In the late ‘90s, Brooklyn rappers Yasiin Bey (then known as Mos Def) and Talib Kweli united as a duo before either had released a solo album. The result, 1998’s Mos Def & Talib Kweli Are Black Star, launched successful solo careers for both artists, a classic of the conscious rap resurgence that helped make Rawkus Records one of the era’s most important labels.
Over the next couple decades, a long-promised second Black Star album felt like an urban legend. But in 2021 the duo united with one of their most famous friends and fans — comedian Dave Chappelle — to launch a new podcast, The Midnight Miracle. In April the following year, Black Star announced that their sophomore album No Fear of Time, produced entirely by legendary beat maker Madlib, would be released exclusively via Luminary, the podcast network that also happens to produce The Midnight Miracle. In a year that has already seen Kanye West releasing his Donda 2 album exclusively on his own Stem Player device, and Dr. Dre releasing an EP that initially could only be heard while playing a Grand Theft Auto game, change is in the air as rappers continue to use alternative means of distributing their music beyond the music streaming platforms commonly used.
Yasiin Bey is no stranger to disruptive new album release methods. His last solo album, 2019’s Negus, was available only as a 10-week sound installation at the Brooklyn Museum. But as it turns out, the idea for Black Star’s release was actually hatched by their non-musician co-host. “The idea for the collaboration was actually initiated by Dave Chappelle during the first season of The Midnight Miracle,” Luminary CEO Rishi Malhotra explained. Malhotra, who founded the Indian music streaming service JioSaavn before joining Luminary, said that he sees No Fear of Time as a natural extension of the company’s existing business.
“Our shows are intended to thread together a variety of artforms – from the art of communication to music to comedy,” he said.
Of course, the podcast industry has been deeply tied to the music industry since its inception, with audio often distributed via the same channels. There have been conflicts between the two worlds, most notably in January when Neil Young pulled his music from Spotify in protest of the streaming service’s major investment in controversial podcaster Joe Rogan. There are multiple ways to hear No Fear of Time, but Luminary subscribers get the best deal. “On Luminary, it will be accessible as individual tracks. On Apple Podcasts, the album will be one extended podcast,” Malhotra said.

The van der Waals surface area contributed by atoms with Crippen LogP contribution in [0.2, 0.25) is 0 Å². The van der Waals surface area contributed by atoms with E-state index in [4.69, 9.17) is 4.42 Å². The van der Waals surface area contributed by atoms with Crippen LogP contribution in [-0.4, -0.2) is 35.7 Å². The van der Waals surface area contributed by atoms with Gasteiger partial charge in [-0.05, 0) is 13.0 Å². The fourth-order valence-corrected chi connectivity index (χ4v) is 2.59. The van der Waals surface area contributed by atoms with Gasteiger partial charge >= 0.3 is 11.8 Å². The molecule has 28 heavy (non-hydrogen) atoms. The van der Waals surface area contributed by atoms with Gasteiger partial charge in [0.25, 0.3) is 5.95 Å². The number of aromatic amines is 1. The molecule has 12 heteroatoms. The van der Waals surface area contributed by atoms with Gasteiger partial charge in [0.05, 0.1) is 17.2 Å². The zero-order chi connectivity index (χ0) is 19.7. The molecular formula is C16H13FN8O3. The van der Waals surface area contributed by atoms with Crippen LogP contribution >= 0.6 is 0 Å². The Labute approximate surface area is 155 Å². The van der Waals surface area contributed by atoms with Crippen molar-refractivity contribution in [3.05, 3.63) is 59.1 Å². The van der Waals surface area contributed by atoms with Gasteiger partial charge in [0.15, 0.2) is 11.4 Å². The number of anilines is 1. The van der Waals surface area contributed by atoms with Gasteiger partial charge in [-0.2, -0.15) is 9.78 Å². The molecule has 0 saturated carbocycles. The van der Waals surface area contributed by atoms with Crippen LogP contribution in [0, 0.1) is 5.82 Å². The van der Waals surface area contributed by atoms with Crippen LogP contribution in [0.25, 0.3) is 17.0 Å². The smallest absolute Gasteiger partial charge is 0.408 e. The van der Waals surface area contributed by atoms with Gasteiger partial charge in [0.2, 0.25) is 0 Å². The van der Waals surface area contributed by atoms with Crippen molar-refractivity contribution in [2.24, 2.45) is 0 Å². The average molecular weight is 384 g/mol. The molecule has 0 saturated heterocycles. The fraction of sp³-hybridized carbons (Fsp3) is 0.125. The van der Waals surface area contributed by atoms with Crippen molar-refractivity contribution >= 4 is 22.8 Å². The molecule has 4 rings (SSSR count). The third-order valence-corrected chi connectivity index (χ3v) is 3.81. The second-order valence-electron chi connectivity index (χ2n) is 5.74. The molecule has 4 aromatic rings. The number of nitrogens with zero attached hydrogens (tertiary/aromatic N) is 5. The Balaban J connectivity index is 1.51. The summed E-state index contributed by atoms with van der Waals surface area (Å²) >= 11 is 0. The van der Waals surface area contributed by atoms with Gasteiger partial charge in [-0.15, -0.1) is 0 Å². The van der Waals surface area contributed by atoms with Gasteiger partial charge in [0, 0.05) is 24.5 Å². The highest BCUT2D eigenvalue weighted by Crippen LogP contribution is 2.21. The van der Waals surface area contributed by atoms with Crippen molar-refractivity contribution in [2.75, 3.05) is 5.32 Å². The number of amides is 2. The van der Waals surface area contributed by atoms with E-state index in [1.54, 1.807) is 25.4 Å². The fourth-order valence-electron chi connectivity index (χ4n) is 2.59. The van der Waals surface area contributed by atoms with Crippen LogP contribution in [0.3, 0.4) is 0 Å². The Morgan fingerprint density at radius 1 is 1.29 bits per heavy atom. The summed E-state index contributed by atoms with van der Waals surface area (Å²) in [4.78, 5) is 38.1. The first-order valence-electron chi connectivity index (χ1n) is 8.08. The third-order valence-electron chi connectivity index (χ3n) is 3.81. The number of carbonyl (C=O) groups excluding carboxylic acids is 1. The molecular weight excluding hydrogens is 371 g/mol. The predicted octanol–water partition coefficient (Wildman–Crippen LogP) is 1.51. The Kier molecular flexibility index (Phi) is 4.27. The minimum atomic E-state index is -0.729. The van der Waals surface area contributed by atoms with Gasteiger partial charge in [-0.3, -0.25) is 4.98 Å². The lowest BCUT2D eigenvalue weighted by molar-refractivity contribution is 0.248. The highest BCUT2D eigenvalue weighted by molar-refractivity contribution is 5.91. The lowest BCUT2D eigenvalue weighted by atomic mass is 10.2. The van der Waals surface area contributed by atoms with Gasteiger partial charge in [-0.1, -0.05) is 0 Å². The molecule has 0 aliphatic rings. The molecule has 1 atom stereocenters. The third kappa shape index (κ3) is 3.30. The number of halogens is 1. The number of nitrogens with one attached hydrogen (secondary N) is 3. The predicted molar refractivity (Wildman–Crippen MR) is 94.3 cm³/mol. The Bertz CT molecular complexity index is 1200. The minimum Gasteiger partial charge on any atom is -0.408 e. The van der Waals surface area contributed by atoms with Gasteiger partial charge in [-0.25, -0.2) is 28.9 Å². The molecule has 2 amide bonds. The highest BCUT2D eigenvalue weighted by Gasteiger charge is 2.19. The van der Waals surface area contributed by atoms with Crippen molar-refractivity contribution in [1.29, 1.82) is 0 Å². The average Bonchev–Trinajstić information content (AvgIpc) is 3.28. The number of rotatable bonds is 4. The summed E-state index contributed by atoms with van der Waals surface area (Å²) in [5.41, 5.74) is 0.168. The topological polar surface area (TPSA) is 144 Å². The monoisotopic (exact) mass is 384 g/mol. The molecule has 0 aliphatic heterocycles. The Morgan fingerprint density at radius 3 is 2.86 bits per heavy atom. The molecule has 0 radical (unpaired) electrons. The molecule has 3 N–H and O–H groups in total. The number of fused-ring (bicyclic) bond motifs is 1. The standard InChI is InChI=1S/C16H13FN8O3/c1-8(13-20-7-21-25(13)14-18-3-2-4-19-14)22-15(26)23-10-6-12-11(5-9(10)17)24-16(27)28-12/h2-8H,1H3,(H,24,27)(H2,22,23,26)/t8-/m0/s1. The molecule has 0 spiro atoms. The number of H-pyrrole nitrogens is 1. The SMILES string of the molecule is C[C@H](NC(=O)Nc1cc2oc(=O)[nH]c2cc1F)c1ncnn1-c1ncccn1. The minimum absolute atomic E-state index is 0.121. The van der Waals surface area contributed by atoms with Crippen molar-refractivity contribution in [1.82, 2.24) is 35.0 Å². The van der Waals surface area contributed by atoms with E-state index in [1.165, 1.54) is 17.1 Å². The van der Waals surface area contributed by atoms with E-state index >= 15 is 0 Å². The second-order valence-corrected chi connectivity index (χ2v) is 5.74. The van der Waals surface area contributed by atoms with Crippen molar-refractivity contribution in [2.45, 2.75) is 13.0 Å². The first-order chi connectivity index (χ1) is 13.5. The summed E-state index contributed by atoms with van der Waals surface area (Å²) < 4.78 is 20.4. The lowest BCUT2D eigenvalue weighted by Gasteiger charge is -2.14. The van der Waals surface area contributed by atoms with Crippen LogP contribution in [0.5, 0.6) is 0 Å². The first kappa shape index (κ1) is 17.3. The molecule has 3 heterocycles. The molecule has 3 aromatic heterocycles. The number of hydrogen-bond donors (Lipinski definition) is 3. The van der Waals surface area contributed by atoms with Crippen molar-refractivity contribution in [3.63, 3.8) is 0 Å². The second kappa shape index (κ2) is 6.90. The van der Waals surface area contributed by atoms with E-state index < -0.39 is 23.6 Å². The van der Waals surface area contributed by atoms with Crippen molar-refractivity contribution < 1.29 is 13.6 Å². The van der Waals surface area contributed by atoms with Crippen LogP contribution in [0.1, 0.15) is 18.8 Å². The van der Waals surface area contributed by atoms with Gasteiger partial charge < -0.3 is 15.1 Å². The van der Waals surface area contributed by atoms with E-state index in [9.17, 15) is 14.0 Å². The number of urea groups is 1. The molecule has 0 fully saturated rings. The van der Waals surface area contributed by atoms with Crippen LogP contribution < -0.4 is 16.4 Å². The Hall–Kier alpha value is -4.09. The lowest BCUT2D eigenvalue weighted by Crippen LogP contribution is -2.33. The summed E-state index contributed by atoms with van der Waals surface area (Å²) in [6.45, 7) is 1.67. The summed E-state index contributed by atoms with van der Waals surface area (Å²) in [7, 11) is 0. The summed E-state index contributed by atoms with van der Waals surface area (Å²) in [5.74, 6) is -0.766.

Arguably, Black Star are an ideal test subject for a release like this. The two rappers have never sold huge numbers whether together or apart – Yasiin Bey has two Gold albums and Talib Kweli has one – but they do have a fanbase large enough to bring impressive numbers to a venture with different expectations. And there’s been some controversy that could get in the way of a more conventional album rollout. Talib Kweli has been permanently suspended from Twitter since August 2020, after violating the site’s rules of conduct in a long-running and ugly feud with a woman who’d criticized him on the site.
There is a danger in a splashy unorthodox release through a corporate partner, though. In 2012, Busta Rhymes released a star-studded album, Year of the Dragon, exclusively through Google Play. A decade later, it’s like it never existed. It left no footprint on the charts, and with the Google Play Music app unceremoniously shut down in 2020, you can only hear it via pirated copies elsewhere. Billboard usually declines to chart releases that aren’t available in standard formats, and the Black Star album will likely not ever appear on any charts. However, Malhotra did share that Luminary “may release data down the line that is relevant or significant to the wider industry,” in regards to how many people listened to No Fear of Time.
Donda 2 and the Stem player
Stakes were a little higher for Kanye West when he released Donda 2 in February. The album’s predecessor, 2021’s Donda, topped the Billboard 200 and gave him a total of ten consecutive no. 1 albums, a record he shares with Eminem. Had Donda 2 been released conventionally, he could’ve broken the tie with Eminem and gotten closer to catching up with his mentor JAY-Z’s record of 14 chart-toppers, the most of any solo artist. But with the album only available on the pricey $200 Stem Player, West sacrificed Billboard numbers in favor of both technical innovation and profit. “To earn the $2.2 million we made on the first day on the Stem Player the album would have had to stream 500 million times,” West posted proudly on Instagram.